Safety Blitz to Focus on Demolition

WorkSafe inspectors will be visiting over 800 demolition and construction sites over the course of the month in Victoria, focusing on dangerous and sub-standard demolition work.

WorkSafe, through its Construction Program Manager, Dermot Moody, said any companies that weren’t following the appropriate safety procedures were putting workers lives at risk, during this high risk undertaking.

He explained that those in charge should meet their health and safety responsibilities or face the consequences.

If procedures aren’t up to standards, work on the site will be immediately halted. Some of the areas that inspectors will be paying particular attention to includes, site security, traffic management, working at height, isolation services, asbestos identification and removal, public protection, safe removal of hazardous substances, structural stability at each stage of demolition.

Go to, for more.


Crane Driver Gets Hefty Fine in WA


WorkSafe WA Commissioner Lex McCulloch says the recent fining of a crane driver for neglect of safety should be a reminder for everyone to always think of safety in the workplace.

The man received a fine of $2500 and was ordered to pay costs of $594 after he made contact with over head power lines at a construction site in Scarborough Beach Road, Osborne Park in 2014.

Mr McCulloch said it is crucially important for crane drivers to be aware of the location of power lines and to observe the relevant exclusion.


Risk Reduction and Building Resilience in the Face of a Changing Climate

skynews_960140An interesting article on raised the question, how do we ensure risk reduction and building resilience as we are faced with the growing concern of climate change.

According to the article research in this topic has highlighted 3 main climatic impacts which require attention – flooding, wind and overheating. Research projects specific to these three climatic concerns are

  • Flood resilient homes – repair standards
  • Wind loading on buildings
  • Tackling overheating in urban dwellings

Read more here.

Safety Awareness during High-risk Construction Work

Quite often workers involved in high risk construction aren’t aware of the severity of the risks associated with the work they are undertaking and this can fuel an attitude of complacency, which in turn can lead to accidents on the construction site, accidents which can cost workers their lives or in the least cause them painful and inconvenient injuries.

High risk construction work is labelled “high risk” for a reason and it is important that workers are properly trained and certified to carry out certain high risk tasks.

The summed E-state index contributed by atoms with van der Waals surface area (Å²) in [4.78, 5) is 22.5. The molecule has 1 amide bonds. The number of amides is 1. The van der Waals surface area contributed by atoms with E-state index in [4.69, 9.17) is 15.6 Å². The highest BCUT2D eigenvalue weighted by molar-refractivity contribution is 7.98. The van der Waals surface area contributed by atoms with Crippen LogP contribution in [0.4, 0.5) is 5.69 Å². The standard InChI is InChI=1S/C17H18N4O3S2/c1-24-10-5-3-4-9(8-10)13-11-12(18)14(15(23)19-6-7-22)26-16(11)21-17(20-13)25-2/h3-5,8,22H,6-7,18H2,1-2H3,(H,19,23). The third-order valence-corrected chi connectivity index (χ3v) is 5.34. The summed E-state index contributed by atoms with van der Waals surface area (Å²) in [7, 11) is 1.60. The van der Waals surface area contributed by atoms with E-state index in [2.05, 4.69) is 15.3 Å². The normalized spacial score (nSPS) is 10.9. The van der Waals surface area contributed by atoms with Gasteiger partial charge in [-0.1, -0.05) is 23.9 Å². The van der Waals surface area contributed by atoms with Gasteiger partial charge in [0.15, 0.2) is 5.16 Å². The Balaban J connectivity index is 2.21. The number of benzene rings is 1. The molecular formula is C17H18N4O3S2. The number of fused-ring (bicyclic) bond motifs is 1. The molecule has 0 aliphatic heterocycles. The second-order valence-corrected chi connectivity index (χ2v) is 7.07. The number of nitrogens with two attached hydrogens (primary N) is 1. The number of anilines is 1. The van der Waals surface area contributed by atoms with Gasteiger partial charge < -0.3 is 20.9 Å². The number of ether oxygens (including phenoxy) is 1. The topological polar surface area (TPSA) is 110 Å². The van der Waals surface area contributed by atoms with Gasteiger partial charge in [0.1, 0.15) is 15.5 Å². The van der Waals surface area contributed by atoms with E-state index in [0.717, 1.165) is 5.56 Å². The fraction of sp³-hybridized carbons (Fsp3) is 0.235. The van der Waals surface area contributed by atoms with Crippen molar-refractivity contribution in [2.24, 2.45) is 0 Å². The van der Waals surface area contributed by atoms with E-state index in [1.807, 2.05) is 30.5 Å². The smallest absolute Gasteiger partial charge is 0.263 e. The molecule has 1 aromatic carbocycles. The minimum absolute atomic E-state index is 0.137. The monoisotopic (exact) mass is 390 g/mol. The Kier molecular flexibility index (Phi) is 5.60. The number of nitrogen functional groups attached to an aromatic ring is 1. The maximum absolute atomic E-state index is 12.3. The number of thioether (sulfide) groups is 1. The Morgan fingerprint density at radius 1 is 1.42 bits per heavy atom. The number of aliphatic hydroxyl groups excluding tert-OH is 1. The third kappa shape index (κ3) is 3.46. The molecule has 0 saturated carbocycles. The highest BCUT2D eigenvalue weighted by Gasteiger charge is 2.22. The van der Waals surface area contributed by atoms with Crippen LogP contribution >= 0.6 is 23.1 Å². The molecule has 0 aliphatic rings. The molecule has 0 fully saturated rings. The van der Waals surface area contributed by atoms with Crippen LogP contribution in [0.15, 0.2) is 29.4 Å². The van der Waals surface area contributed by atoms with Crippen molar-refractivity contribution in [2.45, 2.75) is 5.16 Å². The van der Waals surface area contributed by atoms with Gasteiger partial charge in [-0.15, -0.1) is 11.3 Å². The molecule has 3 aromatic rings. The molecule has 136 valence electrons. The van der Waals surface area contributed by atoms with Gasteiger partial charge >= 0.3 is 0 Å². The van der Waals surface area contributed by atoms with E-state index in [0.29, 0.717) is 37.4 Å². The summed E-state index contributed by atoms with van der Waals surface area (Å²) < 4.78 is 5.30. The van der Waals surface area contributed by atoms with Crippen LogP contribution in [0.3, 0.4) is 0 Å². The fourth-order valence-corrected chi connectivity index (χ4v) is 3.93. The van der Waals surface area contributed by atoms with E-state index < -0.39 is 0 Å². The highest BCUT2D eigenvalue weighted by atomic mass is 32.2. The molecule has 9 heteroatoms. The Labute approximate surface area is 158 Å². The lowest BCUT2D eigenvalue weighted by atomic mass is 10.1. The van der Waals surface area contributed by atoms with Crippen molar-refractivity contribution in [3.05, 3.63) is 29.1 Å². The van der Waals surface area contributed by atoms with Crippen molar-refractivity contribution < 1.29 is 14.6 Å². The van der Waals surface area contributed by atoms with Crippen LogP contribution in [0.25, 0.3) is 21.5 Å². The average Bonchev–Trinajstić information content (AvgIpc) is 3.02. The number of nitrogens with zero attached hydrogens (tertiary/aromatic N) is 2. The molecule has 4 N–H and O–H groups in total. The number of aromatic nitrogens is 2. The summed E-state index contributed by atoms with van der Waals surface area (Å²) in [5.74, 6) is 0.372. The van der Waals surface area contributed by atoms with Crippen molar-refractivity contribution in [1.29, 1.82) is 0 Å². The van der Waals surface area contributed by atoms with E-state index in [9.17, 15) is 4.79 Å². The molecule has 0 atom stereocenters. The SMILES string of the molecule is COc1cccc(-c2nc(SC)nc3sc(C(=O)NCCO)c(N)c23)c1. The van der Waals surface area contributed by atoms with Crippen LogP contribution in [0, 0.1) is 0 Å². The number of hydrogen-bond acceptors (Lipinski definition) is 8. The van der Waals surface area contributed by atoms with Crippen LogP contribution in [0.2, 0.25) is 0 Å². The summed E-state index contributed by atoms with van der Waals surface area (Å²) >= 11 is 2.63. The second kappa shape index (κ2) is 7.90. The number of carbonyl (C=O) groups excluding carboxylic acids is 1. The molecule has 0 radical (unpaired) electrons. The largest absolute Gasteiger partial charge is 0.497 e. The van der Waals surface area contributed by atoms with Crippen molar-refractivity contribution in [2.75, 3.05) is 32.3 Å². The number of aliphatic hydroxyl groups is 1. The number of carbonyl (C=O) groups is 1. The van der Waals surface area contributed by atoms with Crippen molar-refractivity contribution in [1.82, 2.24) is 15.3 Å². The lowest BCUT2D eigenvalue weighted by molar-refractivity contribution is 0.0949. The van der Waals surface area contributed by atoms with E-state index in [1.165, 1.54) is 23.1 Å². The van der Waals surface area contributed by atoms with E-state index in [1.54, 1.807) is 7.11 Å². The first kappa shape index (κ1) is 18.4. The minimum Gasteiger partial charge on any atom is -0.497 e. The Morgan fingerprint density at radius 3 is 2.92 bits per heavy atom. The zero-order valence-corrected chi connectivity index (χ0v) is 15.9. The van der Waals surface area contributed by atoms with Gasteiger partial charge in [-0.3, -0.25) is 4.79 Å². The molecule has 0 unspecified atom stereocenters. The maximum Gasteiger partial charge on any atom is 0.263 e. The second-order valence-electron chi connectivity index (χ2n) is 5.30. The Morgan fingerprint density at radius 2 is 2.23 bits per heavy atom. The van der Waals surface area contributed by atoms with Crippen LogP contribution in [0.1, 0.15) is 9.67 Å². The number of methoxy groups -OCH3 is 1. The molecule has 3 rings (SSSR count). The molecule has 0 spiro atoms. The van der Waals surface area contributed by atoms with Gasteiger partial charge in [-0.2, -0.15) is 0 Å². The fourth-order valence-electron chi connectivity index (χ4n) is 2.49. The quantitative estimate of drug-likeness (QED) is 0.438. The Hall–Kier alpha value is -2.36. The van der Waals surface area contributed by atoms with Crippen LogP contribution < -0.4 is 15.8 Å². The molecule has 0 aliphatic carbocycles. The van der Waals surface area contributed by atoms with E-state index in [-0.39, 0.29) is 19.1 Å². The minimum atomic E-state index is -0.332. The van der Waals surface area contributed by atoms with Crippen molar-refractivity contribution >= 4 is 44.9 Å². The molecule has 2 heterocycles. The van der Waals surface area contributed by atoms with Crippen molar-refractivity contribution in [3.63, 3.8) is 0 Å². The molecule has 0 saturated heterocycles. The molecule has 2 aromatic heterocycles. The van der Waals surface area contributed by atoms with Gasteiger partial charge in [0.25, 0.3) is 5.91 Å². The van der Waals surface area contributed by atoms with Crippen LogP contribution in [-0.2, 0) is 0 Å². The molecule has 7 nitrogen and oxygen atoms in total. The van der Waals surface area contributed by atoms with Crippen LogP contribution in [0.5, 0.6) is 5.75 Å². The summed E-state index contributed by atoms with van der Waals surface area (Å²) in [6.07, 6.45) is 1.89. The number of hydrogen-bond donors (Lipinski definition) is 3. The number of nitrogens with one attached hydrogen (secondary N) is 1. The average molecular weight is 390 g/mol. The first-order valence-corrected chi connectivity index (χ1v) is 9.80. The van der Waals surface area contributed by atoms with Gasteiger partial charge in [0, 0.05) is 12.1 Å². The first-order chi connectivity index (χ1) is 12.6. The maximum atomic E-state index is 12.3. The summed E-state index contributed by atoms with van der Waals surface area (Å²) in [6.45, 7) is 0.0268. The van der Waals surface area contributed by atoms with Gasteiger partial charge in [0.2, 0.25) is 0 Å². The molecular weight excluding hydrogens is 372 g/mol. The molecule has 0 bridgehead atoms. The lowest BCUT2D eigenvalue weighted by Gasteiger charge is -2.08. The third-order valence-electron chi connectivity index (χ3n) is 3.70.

Firstly workers need to understand what constitutes “high risk” construction work and what is required of them in these circumstances.

According to WorkCover NSW, high risk construction work is any hazardous construction work that has the potential to harm the health and safety of people or to damage plant and equipment.

WorkCoverNSW describes high risk on their website as construction work which:

  • involving asbestos, explosives or diving work

  • carried out in an area in which there are artificial extremes of temperature

  • involving a risk of falling more than two metres or is carried out on a telecommunication tower.

  • including building or demolition work involving:

  • tilt-up or precast concrete

  • structural alterations or repairs to a structure that requires temporary support to prevent collapse

  • the demolition of a load bearing part of a structure

  • the demolition of any part of a structure that is likely to affect its physical integrity.


Some construction work is classified as high risk simply because of where it is carried out. For example work in or near a confined space, shaft or trench with a depth of more than 1.5 metres or a tunnel is high risk.  WorkCover NSW also provides a list of other environments that can be classified as a high risk environment:

  • pressurised gas distribution mains or piping

  • chemical, fuel or refrigerant lines

  • energised electrical installations or services

  • area where there are artificial extremes of temperature

  • area that may have a contaminated or flammable atmosphere

  • road, railway, shipping lane or other traffic corridor that is in use by traffic other than pedestrians

  • area at a workplace in which there is any movement of powered mobile plant

  • water or other liquid that involves a risk of drowning.

It is important that those in control of the site are aware of what activities are high risk because a safe work method statement (SWMS) must be prepared for all high risk construction work. If a SWMS is not developed, accidents can occur and the company is likely to be fined and/or prosecuted by authorities.

A common cause of accidents on construction sites is falls from heights. It is compulsory that any work from a height above 2 metres has a Safe Work Method Statement (SWMS) is prepared because it too is classified as “high risk”.

It is also important that all workers on site have completed construction safety induction training, because this training covers general construction safety and touches on a number high risk construction tasks which workers need to be familiar with.